Sifting through holiday snaps is generally a pleasure – all that sniggering at old men in questionable swimming trunks and cooing over exotic birdlife – but this enjoyment is at least 80% greater when the traveller is a photographer, and 10% more again when it’s Cait Oppermann. The Brooklyn-based image-maker has an observing eye which allows her to pick up on the details others might miss – like odd happenings at a US sex convention, for example, or a mirrored ceiling in a derelict shopping mall and she found Bangkok to be in no short supply of such interesting corners.

  6. Stefaniemoshammer-int-main

    “Las Vegas is the strip club capital of the world,” says Stefanie Moshammer, an Austrian photographer whose recent project led her to the underbelly of Nevada’s shimmering city. Stefanie began work on a series called Vegas and She, in which she documents strippers, nightclubs, and various bits and bobs that represent Las Vegas culture: bright pink limos, dust trails, palm trees, and diving boards into sapphire pools.

  7. Neilbedfordgsj-classicfootballshirts-int-list

    All football fans have a fetishistic relationship with the shirts that runs deeper than simple affirmations of tribal loyalty. We obsess over the exact shades of colours, the detailing on the cuffs, and the stitching on the crest – and most of us can vividly remember how certain shirts smelled (is this getting weird?). Anyway a new project from the chaps over at The Green Soccer Journal celebrates this relationship between fan and jersey in a new series of photos shot by their long-term collaborator Neil Bedford. Occasionally we glimpse a club name or badge but this is more universal than that and the close-ups in particular speak to the intensity of our addictions.

  8. Andreaalquati-fukushima-3-int_copy

    Andrea Bonisoli Alquati has been researching and photographing the ecological effects of nuclear disasters since 2007. First, he was doing so in Chernobyl and since 2012 he’s photographed in Fukushima’s exclusion zone, where as part of his PhD research he assesses the health and condition of individual animals, populations and community dynamics in the area.

  9. Gaeanwoods-int-main

    Gaea Woods caught our eye the other day with the portraits she took of her friend Samantha, seemingly covered all over in Vaseline. A bit of research led us to finding out that Gaea is actually a photographer with a whole host of talents under her belt, particularly when it comes to shooting things really close-up. Gaea was born in rural northern California and now resides in LA, where she’s making her career as a photographer.

  10. Wailin-editorial-7-int_copy

    Photographer Wai Lin Tse’s portfolio balances dewy, sun-kissed babes with photographs of plants and chubby-cheeked kids. It’s quite the melting pot and can be seen in editorials for Lula, The Plant and Apartamento magazine. Lin’s photographs are impeccably-lit and somehow both poised and quite tongue-in-cheek. She seems equally comfortable shooting landscapes as she is people, perhaps partially down to the fact that she is based in both Stockholm and Barcelona and surely taking lots of exciting cross-continent road trips.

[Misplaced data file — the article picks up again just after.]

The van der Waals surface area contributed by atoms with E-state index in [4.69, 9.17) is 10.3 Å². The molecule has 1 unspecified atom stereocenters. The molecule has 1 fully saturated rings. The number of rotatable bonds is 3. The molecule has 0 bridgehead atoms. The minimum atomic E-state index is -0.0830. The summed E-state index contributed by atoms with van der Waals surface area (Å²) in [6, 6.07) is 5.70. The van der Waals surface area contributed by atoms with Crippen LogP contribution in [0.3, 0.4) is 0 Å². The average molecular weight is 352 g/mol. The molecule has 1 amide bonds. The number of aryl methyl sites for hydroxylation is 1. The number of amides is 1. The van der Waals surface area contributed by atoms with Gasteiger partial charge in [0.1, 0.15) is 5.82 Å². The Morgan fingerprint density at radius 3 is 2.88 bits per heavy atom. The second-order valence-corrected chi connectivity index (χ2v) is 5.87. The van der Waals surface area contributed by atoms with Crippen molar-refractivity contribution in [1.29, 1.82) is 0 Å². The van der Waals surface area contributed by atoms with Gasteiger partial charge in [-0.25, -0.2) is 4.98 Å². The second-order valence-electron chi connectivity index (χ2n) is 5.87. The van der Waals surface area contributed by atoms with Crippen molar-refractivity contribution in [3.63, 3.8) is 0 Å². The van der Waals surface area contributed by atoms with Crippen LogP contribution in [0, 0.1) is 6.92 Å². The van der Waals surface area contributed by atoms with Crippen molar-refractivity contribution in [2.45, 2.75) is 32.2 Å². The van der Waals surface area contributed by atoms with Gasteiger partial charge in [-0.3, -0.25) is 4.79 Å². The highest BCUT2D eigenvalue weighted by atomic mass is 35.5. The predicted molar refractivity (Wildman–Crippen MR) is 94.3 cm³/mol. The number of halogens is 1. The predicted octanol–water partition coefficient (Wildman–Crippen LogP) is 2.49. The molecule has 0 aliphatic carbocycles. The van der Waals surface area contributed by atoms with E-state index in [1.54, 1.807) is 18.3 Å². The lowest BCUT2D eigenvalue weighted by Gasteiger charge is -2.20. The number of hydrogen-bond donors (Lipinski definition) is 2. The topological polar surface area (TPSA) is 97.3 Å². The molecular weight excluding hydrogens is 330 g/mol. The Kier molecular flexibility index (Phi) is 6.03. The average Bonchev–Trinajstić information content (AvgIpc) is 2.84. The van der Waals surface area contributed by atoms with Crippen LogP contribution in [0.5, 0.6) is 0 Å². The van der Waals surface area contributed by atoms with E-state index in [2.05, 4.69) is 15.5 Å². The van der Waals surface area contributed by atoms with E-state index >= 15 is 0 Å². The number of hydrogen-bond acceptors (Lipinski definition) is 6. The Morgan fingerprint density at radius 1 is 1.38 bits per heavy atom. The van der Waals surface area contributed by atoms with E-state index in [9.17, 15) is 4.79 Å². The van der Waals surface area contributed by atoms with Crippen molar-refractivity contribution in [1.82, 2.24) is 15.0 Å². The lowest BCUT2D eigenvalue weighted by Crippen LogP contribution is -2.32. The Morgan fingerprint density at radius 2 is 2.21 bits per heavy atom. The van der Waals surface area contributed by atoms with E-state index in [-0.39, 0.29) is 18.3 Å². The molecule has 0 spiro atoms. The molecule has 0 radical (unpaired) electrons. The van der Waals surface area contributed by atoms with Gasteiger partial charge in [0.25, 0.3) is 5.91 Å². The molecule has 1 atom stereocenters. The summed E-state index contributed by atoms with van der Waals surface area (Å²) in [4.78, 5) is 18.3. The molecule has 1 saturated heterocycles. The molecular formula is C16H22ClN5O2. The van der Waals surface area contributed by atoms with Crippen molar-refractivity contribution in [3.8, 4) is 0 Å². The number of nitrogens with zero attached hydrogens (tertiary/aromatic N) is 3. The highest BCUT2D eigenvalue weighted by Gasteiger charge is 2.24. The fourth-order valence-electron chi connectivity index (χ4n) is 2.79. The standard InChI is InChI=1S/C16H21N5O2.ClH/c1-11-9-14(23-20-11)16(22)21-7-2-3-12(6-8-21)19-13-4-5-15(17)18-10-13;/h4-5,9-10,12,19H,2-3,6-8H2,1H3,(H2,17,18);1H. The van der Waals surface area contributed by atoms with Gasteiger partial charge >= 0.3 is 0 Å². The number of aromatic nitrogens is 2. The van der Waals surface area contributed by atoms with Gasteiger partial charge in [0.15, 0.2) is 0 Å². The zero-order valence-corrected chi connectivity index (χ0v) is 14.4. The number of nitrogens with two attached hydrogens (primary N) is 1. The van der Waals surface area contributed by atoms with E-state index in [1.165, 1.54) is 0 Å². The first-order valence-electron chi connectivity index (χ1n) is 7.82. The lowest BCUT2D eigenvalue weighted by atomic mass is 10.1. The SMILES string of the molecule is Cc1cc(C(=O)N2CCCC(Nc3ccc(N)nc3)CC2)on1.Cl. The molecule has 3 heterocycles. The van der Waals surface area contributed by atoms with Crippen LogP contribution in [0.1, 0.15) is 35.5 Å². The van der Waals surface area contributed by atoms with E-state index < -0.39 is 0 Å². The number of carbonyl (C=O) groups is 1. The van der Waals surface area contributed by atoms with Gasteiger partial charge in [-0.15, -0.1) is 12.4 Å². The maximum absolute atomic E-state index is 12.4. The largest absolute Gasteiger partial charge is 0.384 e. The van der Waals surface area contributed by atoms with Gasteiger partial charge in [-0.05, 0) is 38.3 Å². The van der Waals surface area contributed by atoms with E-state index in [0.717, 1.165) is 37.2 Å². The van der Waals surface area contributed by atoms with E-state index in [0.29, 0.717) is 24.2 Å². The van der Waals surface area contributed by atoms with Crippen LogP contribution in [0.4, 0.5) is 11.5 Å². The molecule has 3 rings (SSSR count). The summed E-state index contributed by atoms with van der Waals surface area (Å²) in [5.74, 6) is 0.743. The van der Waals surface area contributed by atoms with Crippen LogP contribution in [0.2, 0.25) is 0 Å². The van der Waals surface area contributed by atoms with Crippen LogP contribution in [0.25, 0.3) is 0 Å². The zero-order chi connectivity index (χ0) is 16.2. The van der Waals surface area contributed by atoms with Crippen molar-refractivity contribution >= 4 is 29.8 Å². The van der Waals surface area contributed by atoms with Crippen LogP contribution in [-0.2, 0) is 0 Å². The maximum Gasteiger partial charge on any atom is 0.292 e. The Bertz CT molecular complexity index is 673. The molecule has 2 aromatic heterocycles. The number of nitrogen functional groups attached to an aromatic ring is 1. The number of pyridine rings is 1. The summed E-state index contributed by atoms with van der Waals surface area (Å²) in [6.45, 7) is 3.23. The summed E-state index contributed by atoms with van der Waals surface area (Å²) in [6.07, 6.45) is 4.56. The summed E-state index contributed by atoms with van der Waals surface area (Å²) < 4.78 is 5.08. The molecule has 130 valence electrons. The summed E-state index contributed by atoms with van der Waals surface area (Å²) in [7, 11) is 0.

11. _thom-atkinson-guy-the-gorilla_-natural-history-museum-int-list

    Removed from their cabinets, museum pieces take on a strange quality. Once the glass is gone, some of their mystique goes too; and they feel almost like everyday things to be used and touched, rather than alien relics to be admired. It’s this disorientating new quality that’s captured so beautifully in Thom Atkinson’s series Museums, showing pieces from the Wellcome Trust and National History Museum collections.

  12. List-adrian_skenderovic_down_the_river-15

    There’s something very peaceful, but slightly voyeuristic about Adrian Skenderovic’s series Down the River. The photographs show the bateaux-mouches tourist boats that gently cruise down the River Seine in Paris, but here the spectacle isn’t the Louvre or Notre Dame, but the tourists themselves. It really awakens our nosey nature seeing the little bald heads and bathing ladies from above, and creating our own narratives about what might be happening on these seemingly serene vessels, with the colours and perspective helping us float along with the subjects. Last time we posted about Adrian’s work it was to showcase his brilliant series of images of lonely basketball hoops, and it seems he has a knack for taking objects that feel familiar and totally shifting our take on them.

  13. Boyhood-interview-2-int_copy

    In case you’ve been living under a rock for the last 25 years, and missed last night’s Oscars ceremony (congratulations Patricia!) Richard Linklater is an Austin-based filmmaker who until recently would have been best-known for coming of age classic Dazed and Confused, the Before trilogy or School of Rock. That is, until the release of Boyhood.